In March, a college admissions scandal broke. Mastermind Rick Singer and dozens of college coaches and wealthy parents were busted for scamming their way through the admissions process. Recently, a California woman became the 53rd person to be charged in the scam, and Singer was discovered to have done a lot more dirty work than was first thought.
Karen Littlefair, 57, of Newport Beach, will plead guilty to one count of conspiracy to commit wire fraud as part of a plea deal announced Monday, according to court documents. She paid over $9,000 to have a person affiliated with Singer’s college counseling business take online classes for her son so he could graduate from Georgetown University, according to the Department of Justice (DOJ).
Prosecutors agreed to recommend a sentence of four months in prison, one year of supervised release, a fine of $9,500 and an order to pay restitution. “My client has taken the earliest opportunity to take responsibility for her conduct,” Ken Julian, Littlefair’s lawyer, told CNN.
Littlefair’s one of now 53 known collaborators of Singer, who orchestrated an elaborate scheme for years to help wealthy students cheat on standardized tests and bribe college coaches to game the admissions system. Singer has pleaded guilty to several charges and has been cooperating with prosecutors.
Littlefair paid Singer’s college counseling business, “The Key,” to have an employee complete online classes in her son’s name. She paid about $9,000 in exchange for four classes, which helped her son graduate from Georgetown in May 2018. The university said it launched an internal investigation after Singer’s scheme was made public in March and will make several policy changes to their online coursework policy.
“When the University learns of a potential serious violation of the Honor System after a student has graduated, the Honor Council will investigate and adjudicate the case and may recommend sanctions up to and including the revocation of the student’s degree,” Georgetown said in a statement.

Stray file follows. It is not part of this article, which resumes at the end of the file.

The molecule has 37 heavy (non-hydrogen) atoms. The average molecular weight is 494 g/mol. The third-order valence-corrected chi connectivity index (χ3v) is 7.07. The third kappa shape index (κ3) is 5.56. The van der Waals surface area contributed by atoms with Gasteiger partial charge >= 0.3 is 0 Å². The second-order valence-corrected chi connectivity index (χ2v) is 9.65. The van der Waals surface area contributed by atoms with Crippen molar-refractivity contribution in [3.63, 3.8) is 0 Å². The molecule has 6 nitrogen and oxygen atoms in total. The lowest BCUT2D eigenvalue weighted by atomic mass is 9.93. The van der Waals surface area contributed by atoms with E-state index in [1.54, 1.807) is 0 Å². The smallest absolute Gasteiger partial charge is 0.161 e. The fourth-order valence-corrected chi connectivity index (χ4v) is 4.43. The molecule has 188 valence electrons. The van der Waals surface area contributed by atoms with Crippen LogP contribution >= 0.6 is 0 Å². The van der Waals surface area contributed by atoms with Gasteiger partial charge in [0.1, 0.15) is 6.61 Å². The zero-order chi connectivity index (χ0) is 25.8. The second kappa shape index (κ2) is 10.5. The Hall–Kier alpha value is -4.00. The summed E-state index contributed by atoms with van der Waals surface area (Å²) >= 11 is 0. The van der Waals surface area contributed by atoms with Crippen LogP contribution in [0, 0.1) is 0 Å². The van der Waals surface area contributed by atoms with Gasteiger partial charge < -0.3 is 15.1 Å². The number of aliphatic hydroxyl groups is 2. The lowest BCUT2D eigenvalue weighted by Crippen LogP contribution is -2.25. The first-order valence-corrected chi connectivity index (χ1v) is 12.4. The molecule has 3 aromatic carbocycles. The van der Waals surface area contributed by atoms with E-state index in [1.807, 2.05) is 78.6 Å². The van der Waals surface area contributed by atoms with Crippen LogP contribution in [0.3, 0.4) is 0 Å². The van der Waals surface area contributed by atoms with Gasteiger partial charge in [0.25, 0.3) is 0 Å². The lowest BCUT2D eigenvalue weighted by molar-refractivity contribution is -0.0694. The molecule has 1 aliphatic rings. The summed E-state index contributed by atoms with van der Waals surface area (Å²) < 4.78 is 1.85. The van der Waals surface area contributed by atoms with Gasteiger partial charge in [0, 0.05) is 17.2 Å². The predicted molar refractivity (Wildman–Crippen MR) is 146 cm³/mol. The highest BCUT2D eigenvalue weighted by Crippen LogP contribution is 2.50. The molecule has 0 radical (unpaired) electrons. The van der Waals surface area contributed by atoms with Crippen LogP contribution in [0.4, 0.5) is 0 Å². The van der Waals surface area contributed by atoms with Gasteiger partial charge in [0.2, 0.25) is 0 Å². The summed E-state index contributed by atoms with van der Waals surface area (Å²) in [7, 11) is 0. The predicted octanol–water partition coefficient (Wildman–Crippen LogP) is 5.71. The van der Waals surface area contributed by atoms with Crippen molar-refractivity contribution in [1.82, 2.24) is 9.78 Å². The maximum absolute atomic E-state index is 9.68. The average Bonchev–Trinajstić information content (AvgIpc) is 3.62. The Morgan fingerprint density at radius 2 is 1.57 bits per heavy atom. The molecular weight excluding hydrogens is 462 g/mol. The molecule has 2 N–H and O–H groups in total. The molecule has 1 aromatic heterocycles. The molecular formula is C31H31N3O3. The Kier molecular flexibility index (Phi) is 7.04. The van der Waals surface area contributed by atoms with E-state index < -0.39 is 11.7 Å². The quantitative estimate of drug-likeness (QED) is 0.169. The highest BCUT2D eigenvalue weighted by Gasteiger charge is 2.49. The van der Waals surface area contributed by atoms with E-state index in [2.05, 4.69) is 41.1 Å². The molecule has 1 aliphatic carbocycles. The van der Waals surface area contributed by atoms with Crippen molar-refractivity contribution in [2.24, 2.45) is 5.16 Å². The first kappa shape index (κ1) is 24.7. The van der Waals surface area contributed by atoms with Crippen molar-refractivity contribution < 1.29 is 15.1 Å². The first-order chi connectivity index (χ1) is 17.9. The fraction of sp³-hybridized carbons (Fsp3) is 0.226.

Littlefair originally paid a little over $6,000 for the first two courses. In April 2018, after she requested an additional two to help her son graduate, Singer’s company sent her an invoice for $3,000. Littlefair responded she thought she’d be given a “discount” because the “grade [Singer’s employee] earned was a C and the experience was a nightmare, CNN reports.
Singer replied he wouldn’t discount the invoice because the “process was a nightmare for all.” Documents stat Littlefair then paid The Key $3,000.
This is just one example of dozens, potentially hundreds of scams Singer ran. It was recently discovered he approached seven Stanford coaches about potential recruits between 2009 and his 2019 arrest, according to Stanford University’s president.
No evidence was found that any Stanford coach — except the former sailing coach — took Singer up on his bribes. Sailing coach John Vandemoer was arrested in March and charged with arranging bribes of $110,000 and $160,000 to the sailing program in exchange for designating two applicants as sailing recruits, who were not recruits.
Stanford is moving to redistribute $770,000 given to the Stanford sailing program by Singer’s sham charity, Key Worldwide Foundation. The California attorney general’s office advised the university to redirect the funds to support financially challenged high school students seeking support and preparation for college admission.